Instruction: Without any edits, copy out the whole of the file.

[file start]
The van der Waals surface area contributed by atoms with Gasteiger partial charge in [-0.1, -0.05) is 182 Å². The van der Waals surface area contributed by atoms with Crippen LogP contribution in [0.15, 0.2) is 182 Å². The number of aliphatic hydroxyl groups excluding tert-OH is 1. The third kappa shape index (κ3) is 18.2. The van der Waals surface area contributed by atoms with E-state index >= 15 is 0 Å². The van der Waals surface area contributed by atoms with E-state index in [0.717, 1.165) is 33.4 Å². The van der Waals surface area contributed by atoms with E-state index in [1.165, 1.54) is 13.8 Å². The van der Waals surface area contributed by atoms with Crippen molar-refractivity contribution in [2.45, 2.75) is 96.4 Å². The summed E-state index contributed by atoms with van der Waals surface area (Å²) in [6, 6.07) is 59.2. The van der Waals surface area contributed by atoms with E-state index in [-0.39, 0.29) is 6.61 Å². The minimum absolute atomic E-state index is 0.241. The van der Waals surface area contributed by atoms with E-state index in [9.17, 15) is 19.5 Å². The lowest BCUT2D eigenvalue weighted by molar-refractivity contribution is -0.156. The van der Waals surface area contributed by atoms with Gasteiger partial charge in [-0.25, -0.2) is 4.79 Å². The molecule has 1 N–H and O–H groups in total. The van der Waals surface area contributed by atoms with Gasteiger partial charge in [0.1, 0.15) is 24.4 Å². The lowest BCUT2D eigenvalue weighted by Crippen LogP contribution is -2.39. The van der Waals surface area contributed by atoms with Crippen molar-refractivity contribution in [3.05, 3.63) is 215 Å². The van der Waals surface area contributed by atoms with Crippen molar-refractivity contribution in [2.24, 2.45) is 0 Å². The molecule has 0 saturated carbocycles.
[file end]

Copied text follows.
The van der Waals surface area contributed by atoms with Gasteiger partial charge in [-0.1, -0.05) is 182 Å². The van der Waals surface area contributed by atoms with Crippen LogP contribution in [0.15, 0.2) is 182 Å². The number of aliphatic hydroxyl groups excluding tert-OH is 1. The third kappa shape index (κ3) is 18.2. The van der Waals surface area contributed by atoms with E-state index >= 15 is 0 Å². The van der Waals surface area contributed by atoms with E-state index in [0.717, 1.165) is 33.4 Å². The van der Waals surface area contributed by atoms with E-state index in [1.165, 1.54) is 13.8 Å². The van der Waals surface area contributed by atoms with Crippen molar-refractivity contribution in [2.45, 2.75) is 96.4 Å². The summed E-state index contributed by atoms with van der Waals surface area (Å²) in [6, 6.07) is 59.2. The van der Waals surface area contributed by atoms with E-state index in [-0.39, 0.29) is 6.61 Å². The minimum absolute atomic E-state index is 0.241. The van der Waals surface area contributed by atoms with E-state index in [9.17, 15) is 19.5 Å². The lowest BCUT2D eigenvalue weighted by molar-refractivity contribution is -0.156. The van der Waals surface area contributed by atoms with Gasteiger partial charge in [-0.25, -0.2) is 4.79 Å². The molecule has 1 N–H and O–H groups in total. The van der Waals surface area contributed by atoms with Gasteiger partial charge in [0.1, 0.15) is 24.4 Å². The lowest BCUT2D eigenvalue weighted by Crippen LogP contribution is -2.39. The van der Waals surface area contributed by atoms with Crippen molar-refractivity contribution in [3.05, 3.63) is 215 Å². The van der Waals surface area contributed by atoms with Crippen molar-refractivity contribution in [2.24, 2.45) is 0 Å². The molecule has 0 saturated carbocycles.